The Global Fund (GF), established by the United Nations (UN), to fight AIDS, Tuberculosis (TB) and Malaria, is working at raising $46 billion from government sources to help save 16 million lives worldwide from the three diseases.
Dubbed the ‘Sixth Replenishment,’ the fund is calling on the world to step up the fight against HIV and AIDS, TB and malaria.
Additionally, the GF, an international financing organisation, is seeking to raise US$14 billion from other international donors to also avert 234 million infections in the next three years.
At the local level, a round-table discussion, dubbed “Mobilising Civil Society Organisation’s (CSOs) for Domestic Resource Mobilisation and the Global Fund 6th Replenishment,” has been held with members of the Parliamentary Select Committee on Health in Accra.
The meeting was aimed at facilitating and mobilising civil society and stakeholder advocacy on domestic resource mobilisation and soliciting the commitment of governments, private sector and development partners towards the fund.
The roundtable discussion was organised by the Hope for Future Generations, a Ghanaian advocacy and health non-governmental organisation (NGO) in partnership with the Joint United Nations Programme on HIV and AIDS (UNAIDS).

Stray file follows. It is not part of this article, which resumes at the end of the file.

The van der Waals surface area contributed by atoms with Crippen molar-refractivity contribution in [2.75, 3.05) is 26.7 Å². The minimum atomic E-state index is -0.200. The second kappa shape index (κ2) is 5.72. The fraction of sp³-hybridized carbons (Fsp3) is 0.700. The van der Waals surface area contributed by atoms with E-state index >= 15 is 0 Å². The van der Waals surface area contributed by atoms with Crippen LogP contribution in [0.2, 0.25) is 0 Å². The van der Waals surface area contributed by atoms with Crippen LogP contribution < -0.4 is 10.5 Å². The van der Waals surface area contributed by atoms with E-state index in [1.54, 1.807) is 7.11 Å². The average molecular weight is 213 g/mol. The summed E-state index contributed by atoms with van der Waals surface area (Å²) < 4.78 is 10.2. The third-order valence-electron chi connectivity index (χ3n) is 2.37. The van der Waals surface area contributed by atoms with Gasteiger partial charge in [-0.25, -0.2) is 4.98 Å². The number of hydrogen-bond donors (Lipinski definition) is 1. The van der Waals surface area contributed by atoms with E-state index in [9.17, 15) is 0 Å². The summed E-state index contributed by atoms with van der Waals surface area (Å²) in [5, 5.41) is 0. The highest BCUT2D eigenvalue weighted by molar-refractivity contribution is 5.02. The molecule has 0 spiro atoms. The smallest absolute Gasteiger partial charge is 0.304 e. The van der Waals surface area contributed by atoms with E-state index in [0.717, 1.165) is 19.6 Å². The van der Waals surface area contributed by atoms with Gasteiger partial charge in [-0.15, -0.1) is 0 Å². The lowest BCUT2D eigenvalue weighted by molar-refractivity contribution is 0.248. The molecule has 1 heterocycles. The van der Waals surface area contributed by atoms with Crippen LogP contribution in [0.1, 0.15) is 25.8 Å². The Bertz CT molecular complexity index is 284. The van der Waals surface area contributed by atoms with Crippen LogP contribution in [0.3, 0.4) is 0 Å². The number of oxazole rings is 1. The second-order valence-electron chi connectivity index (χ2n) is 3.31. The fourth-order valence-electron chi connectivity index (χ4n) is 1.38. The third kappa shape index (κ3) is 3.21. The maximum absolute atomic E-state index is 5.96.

Also in attendance was Mr Cyril Nogier, the Senior Country Manager, Anglophone-Africa Region Country Support, GAVI, the Vaccine Alliance, a public–private global health partnership committed to increasing access to immunisation in poor countries.
Addressing the Members of Parliament (MPs) at the meeting in Accra, the Head of Civil Society and Political Advocacy, Global Fund, Linda Mafu, called on them to help raise domestic funds for the advancement of health care across the world.
She said the fund currently had limited resources but more competing health issues to deal with.
The Chairman of Ghana’s Parliamentary Select Committee on Health, Mr Kwabena Twum-Nuamah, said the time had come for governments to invest in health.
Limited resources’ mantra
According to him, successive governments “sometimes overplay the ‘limited resources’ mantra, so as not to do anything”.
Mr Twum-Nuamah said people saw the health sector as a place where money was pumped into with no returns, but “if we see the sector as an economic good and not only as social, then investments made would be seen as having a ripple effect.”
He said the Parliamentary Health Committee, for its part, was committed to ensuring that Ghana attached the required seriousness to the need to replenish the Global Fund to fight AIDs, TB and Malaria.